The number of pediatric neurologists practicing in Canada has increased 165% since 1994. During this period, wait times have not significantly shortened. There are regional discrepancies in access to child neurologists. The Canadian pediatric neurology workforce available to see outpatient consultations is proportionally less than that of USA. After accounting for retirements and emigrations, the number of child neurologists being added to the workforce each year is 4.9. This will result in an expected 10-year increase in Canadian pediatric neurologists from 151 to 200.
Despite an increase in the number of Canadian child neurologists over the last two decades, we do not predict that there will be problems with underemployment over the next decade.
An important goal of this edited volume is to address the following challenge: What can scholars of language politics and policy contribute to our understanding of things as they are (the "Why?" Question) while also providing concrete suggestions and describing actual policies that have enhanced democratic participation and inclusion (the "What" Answer)? The contributors fully embrace the fundamental reality that virtually all contemporary nation-states have multiple language groups among their citizens, and that acceptance and legitimation of linguistic and cultural diversity is beneficial for societal well-being, and not just beneficial for minority/minoritized language communities. In exploring and explaining language politics and policies in diverse contexts in Canada and the United States, using a variety of data sources and disciplinary perspectives, the authors describe the challenges and set-backs, along with the many positive steps taken in recent years to advance the interests and aspirations of speakers of marginalized/minoritized languages. The authors remain hopeful that positive change is possible while acknowledging that ideologies about language and the role of language in national development and identity remain potent forces that are often difficult to challenge, let alone dislodge, when they become embedded in the daily lives and common sense views of citizens.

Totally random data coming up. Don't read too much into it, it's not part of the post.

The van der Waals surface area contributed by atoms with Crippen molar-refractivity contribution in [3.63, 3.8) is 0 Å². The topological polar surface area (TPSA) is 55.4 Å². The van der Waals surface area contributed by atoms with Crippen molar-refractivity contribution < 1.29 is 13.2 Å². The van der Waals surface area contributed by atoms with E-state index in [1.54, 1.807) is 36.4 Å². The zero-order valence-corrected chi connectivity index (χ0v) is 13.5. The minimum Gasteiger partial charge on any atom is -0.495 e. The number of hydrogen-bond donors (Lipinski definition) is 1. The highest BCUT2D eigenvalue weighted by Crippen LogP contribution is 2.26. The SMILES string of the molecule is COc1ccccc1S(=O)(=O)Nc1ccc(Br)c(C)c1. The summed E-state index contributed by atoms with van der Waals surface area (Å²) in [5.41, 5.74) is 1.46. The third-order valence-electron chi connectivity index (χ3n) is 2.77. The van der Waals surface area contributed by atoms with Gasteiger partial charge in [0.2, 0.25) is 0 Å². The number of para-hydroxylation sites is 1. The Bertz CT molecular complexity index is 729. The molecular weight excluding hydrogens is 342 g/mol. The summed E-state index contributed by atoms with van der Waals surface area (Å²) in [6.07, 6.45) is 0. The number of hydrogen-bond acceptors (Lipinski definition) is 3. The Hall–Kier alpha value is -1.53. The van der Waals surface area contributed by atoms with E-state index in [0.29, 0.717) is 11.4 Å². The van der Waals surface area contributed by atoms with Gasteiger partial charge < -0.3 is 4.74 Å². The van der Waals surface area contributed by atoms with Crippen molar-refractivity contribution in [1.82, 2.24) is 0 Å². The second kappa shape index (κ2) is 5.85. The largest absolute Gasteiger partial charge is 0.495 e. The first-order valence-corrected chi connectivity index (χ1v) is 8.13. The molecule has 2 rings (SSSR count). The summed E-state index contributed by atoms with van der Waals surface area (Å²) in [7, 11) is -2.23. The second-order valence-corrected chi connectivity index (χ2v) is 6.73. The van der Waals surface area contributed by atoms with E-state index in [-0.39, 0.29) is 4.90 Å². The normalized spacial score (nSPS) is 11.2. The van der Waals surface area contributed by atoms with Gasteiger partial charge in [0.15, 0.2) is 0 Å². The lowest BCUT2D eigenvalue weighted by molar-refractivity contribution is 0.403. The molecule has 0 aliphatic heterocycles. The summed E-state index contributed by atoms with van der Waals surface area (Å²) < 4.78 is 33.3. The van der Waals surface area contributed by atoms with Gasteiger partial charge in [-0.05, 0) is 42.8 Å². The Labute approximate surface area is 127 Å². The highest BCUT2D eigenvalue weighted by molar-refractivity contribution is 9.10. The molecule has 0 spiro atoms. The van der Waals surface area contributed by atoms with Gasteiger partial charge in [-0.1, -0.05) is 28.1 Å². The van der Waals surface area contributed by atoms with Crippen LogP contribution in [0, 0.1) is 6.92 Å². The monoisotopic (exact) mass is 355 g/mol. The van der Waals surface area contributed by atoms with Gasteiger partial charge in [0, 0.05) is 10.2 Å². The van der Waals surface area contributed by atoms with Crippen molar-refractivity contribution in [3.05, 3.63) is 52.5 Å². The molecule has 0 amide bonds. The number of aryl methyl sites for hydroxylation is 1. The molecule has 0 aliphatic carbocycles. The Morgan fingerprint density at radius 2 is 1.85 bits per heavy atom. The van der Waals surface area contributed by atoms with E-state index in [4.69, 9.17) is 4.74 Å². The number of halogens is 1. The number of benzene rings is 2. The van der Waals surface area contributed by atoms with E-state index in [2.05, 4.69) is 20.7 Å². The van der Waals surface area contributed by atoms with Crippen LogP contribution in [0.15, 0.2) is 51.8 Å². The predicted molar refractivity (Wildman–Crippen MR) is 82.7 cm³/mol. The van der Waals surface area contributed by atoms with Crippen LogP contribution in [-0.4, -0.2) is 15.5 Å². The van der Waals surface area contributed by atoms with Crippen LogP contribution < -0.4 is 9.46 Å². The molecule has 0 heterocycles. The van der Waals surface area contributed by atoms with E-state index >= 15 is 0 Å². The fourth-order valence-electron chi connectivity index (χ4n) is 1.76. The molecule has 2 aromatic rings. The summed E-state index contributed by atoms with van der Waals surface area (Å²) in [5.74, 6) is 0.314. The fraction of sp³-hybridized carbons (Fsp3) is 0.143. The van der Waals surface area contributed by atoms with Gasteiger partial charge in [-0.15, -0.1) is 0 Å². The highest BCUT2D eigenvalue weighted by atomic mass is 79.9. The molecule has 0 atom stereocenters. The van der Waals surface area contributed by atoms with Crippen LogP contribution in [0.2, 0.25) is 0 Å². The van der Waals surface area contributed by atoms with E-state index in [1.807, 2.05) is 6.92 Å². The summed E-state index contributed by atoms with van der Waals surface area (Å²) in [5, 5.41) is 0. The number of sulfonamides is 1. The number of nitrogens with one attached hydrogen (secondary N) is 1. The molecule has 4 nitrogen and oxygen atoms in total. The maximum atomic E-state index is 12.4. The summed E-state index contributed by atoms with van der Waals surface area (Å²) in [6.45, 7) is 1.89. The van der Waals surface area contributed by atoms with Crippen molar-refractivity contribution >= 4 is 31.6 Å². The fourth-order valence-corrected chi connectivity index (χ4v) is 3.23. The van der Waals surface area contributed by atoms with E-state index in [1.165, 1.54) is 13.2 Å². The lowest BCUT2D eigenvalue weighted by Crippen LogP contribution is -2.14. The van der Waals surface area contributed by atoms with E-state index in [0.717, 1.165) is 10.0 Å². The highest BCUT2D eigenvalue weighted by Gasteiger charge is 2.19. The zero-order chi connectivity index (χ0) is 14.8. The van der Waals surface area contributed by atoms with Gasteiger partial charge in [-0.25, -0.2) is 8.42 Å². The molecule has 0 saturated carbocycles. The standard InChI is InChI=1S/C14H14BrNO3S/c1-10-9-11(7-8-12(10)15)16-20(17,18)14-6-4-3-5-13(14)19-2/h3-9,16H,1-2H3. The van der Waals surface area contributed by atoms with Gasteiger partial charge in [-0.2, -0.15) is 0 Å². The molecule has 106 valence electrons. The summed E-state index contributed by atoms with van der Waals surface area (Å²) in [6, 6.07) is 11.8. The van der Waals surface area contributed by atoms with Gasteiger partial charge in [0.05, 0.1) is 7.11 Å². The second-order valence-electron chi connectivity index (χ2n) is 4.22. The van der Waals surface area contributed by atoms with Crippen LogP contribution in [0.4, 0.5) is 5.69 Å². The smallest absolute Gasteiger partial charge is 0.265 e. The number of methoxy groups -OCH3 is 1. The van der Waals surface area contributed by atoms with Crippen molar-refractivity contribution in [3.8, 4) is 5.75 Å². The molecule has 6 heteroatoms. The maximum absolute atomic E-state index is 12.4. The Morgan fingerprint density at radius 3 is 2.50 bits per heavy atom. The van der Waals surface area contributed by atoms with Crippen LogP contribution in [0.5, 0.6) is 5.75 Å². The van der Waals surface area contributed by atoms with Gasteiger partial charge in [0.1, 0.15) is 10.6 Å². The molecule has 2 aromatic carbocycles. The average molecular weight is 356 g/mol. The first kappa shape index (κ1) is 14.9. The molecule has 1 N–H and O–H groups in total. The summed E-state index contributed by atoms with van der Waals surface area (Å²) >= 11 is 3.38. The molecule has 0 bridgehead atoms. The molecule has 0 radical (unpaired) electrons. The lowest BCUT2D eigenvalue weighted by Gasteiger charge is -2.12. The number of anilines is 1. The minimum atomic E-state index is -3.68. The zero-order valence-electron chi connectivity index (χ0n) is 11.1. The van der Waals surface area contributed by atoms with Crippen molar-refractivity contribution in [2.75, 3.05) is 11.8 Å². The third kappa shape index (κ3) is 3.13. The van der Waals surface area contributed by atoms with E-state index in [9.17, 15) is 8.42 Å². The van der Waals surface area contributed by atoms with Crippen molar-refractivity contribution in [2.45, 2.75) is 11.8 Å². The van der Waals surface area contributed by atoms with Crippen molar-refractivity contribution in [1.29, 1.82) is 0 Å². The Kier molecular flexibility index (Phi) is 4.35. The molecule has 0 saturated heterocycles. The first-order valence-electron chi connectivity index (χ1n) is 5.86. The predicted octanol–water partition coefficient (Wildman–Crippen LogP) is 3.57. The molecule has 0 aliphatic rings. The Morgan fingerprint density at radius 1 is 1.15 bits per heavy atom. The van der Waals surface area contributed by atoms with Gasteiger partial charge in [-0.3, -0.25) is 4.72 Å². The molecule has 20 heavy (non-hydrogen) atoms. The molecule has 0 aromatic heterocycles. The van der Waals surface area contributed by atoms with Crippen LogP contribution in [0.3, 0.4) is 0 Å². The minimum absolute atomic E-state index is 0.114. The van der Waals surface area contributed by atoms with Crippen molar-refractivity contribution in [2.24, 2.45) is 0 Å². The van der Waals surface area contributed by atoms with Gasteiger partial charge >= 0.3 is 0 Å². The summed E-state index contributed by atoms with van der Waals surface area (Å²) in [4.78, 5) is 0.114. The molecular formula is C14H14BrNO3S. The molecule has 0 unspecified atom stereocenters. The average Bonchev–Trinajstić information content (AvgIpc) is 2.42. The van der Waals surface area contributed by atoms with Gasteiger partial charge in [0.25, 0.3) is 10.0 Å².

Despite surface-level changes to the Heritage Languages Program in Ontario, heritage language instruction continues to exist at the margins of school life in Ontario. Public deliberations over this policy have led to intense, racialized conflict among stakeholders. At their most fundamental level, these conflicts have centred on who has – or should have – the power (or the “right”) to determine linguistic and cultural practices within publicly funded schools. To address this question, the chapter builds on my previous work sketching out a political-economy perspective on language policy analysis. Most salient is this theory’s insight that, while capitalism relies on human labour to create all profit and value, it has no internal system for reproducing that labour in the first place. I situate language socialization within this contradiction. When speakers of minoritized and/or racialized languages make demands for access to their languages in the public sphere (be it at work, at school, etc.) they directly challenge this separation between production and social reproduction. Understanding this contradiction moves us beyond searching for better metaphors for framing language policy, and towards concrete political strategies for undermining language-based oppression.